About a month ago, I wrote an article for MindBodyGreen that received a LOT of backlash. Like a lot. Like as in people called me a “spineless asshole,” and said “Megan Bruneau must have Herpes” on the Facebook Page (which has 2 million followers…). I had this weird, surreal throwback to being in Grade 11 when there was a rumor I had sex with Snoop Dogg.

Seriously. There was actually a rumor in my high school that I had sex with Snoop Dogg (I’d ended up on his bus after his concert, but that’s another story.)

Anyhow, given I really haven’t experienced much verbal abuse (to my face–or, er, online persona) since then, getting thoroughly bashed in writing was a very distressful experience! Maybe Dre was too big to pay attention to the rumors, but I, my friends, am not. I found myself feeling a whole mix of things–confusion, frustration, hurt, shame, foolishness. People think I’m heartless! Evil! Cowardly! Where was my PR person in all of this?? Wait. Should I have a PR person? I can’t afford a PR person! And the Herpes! I don’t have Herpes! Or maybe I do and don’t know it, according to this study. But still! That’s libel!

Anyhow, I’ve now accepted the whole ordeal (at least until Brad–who believes I, and all women, are the “Devil’s Spawn”–“finds out where I live), and I did take away some nuggets of wisdom from the whole experience (other than that I could never be famous, but that wasn’t really a shocker). So now by sharing them with you, it makes the distress–and crying to my roommate while whimpering “I need to grow a backbone!” totally worthwhile. #Meaning. #Rationalization.

     

  1. When We’re Told We’re Bad (or Tell Ourselves We’re Bad) We start to Believe We Really Are Bad:

     
    Being subject to an emotionally abusive environment can lead to depression. Think about how unhealthy relationships in your life might contribute to your feelings of worthlessness: Have a critical parent, partner, or boss? Someone always telling you you’ve fucked up or are an idiot? No? How about an internal critic? Got one of those? Whether or not the negative feedback is external or internal, endure it long enough and you’re going to start believing you’re bad. On the other end of the spectrum, confidence in oneself can come from internal and external encouragement, support, and unconditional loving. Lesson? Encourgagment and self-compassion foster confidence and self-esteem. Abuse and self-criticism do not. Surround yourself by (and get into relationships with) people who make you feel good about yourself.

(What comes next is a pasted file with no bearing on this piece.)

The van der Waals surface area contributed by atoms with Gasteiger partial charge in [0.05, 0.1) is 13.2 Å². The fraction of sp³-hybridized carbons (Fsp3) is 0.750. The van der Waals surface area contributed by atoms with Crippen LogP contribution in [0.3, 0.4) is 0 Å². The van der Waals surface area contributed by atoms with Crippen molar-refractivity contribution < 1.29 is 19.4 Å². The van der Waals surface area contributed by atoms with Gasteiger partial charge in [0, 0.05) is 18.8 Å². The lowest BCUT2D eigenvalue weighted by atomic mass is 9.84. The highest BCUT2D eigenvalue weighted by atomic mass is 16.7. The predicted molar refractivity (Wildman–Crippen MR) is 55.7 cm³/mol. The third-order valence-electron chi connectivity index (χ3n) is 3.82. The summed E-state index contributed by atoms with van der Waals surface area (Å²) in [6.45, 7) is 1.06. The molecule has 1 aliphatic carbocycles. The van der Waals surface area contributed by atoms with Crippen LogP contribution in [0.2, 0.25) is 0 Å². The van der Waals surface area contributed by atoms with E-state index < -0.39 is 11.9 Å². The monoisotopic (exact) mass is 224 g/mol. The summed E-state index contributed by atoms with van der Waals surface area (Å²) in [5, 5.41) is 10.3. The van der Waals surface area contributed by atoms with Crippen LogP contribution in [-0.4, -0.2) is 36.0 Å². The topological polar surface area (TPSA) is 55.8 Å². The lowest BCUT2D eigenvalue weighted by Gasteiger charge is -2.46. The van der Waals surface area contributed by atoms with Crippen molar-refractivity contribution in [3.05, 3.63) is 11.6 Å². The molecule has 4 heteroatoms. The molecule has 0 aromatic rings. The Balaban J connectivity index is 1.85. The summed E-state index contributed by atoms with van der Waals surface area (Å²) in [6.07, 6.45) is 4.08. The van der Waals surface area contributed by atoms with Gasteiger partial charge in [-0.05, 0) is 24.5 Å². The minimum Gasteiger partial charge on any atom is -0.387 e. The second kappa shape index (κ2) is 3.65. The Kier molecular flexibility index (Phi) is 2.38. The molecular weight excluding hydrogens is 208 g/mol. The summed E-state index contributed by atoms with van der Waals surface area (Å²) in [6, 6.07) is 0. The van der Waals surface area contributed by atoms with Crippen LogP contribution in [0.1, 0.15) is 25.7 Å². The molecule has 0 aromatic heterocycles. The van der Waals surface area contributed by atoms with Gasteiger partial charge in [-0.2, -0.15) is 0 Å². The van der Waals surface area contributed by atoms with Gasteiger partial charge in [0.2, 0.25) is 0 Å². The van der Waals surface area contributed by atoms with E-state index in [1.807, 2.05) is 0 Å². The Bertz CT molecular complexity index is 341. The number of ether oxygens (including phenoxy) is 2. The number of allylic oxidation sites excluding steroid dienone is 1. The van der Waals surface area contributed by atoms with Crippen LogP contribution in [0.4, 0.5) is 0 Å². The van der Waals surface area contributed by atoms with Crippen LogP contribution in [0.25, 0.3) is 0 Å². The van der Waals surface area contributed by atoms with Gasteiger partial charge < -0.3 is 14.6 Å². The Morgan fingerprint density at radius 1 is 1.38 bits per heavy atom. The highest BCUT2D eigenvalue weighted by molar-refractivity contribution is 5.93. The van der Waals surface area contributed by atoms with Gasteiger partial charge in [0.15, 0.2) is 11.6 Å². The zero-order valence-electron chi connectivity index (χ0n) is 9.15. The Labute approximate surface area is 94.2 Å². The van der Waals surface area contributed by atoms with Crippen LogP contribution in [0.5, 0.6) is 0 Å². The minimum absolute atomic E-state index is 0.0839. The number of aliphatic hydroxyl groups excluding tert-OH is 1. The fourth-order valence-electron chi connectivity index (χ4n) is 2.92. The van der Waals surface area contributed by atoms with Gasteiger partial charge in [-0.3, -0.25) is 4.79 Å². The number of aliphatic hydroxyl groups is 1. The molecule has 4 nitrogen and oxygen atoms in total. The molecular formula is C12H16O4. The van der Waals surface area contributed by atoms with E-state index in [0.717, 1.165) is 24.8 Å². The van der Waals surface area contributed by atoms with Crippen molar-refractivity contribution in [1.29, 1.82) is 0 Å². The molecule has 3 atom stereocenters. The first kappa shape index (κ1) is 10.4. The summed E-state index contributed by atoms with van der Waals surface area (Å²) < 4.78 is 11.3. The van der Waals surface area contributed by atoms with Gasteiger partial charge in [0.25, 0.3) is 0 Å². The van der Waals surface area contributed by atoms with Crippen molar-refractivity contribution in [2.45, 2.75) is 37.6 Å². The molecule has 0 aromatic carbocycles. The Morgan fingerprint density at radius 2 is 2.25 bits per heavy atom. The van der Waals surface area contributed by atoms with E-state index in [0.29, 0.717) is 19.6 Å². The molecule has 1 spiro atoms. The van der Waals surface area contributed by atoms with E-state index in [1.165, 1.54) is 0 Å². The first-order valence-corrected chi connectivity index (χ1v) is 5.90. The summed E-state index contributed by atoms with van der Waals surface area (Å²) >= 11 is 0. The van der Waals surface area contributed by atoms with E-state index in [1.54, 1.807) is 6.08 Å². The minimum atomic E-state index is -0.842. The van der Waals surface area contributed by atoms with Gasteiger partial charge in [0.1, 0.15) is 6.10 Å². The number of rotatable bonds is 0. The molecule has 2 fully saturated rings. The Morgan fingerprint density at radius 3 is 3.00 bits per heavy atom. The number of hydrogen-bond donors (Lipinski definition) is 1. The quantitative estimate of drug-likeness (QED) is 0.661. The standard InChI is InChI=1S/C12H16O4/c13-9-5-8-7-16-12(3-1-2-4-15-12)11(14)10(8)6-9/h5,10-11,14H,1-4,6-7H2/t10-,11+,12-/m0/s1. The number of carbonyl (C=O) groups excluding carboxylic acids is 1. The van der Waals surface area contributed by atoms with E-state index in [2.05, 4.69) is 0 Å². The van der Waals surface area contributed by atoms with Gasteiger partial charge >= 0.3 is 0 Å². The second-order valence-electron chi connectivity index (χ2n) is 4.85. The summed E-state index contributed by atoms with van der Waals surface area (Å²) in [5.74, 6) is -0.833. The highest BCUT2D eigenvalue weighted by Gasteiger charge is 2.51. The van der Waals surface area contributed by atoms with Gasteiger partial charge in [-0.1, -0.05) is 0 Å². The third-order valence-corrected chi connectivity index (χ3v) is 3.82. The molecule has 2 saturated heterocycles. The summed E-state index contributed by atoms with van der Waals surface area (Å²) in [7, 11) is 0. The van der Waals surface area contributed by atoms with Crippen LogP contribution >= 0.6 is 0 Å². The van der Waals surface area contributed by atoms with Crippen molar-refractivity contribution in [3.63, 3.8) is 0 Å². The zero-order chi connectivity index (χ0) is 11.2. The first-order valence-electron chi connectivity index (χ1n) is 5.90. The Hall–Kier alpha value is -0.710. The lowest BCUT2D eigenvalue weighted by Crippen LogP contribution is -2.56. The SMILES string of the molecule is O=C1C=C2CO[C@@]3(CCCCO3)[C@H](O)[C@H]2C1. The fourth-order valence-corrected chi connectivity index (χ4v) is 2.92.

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  3. When We Believe We’re Bad, We Think Bad Things Should Happen To Us, and When Bad Things Happen To Us, We Believe We Deserved Them:
     
    As I rode my bike home from work, I was convinced I’d get hit by a car to punish me for my wrongdoings. But to my surprise, a car stopped for me at a crosswalk and signalled to another driver to stop. And later that evening I dropped my AMEX on the sidewalk as I was fumbling through my purse at a light, and a lady picked it up for me. And that night I won a prize at a fundraiser I attended. I felt undeserving for all of those good fortunes. Did you know you just did a good deed for the most hated woman in North America? Don’t help me! I deserve punishment!

    There’s something called the Just World Hypothesis. Basically, it assumes that good things happen to good people, and bad things happen to bad people. It mitigates the dissonance we feel if bad things happen to good people, because when bad things happen to good people the hair on the back of our neck raises and we get all hot and freaked out because it suggests we don’t have control over our mortality (Psst! We don’t have control over our mortality). Lesson? Bad things do happen to good people and good things do happen to… less good people. This is distressful for us to make sense of as neurotic humans who like to feel in control, so make space for the anxiety that arises from it.

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  5. Where’s Jenny McCarthy At? Misery Loves Equally Ostracized Company:
     
    One of my first thoughts was, “Must find someone else whom the world also hates!” Rob Ford! Where are you?! Jenny? Tiger? Miley? Juan Pablo? Any other ridiculed and/or controversial celebs out there who wanna hang? We can smoke crack and hashtag our instagrams #novaccines? Watch sports with our tongues out? Remember, shame thrives in secrecy. If you’re feeling ashamed about something, look to others who can related to your experience. way, the lesson in this one is that sometimes, looking to others who’ve been in a similar situation can be validating and comforting (think hearing stories of others’ heartbreaks, depression, etc). Lesson? Seek support of others in the same boat. Look to support groups or online forums, or ask others who’ve been through something similar to share their story with you. And be nicer to famous people.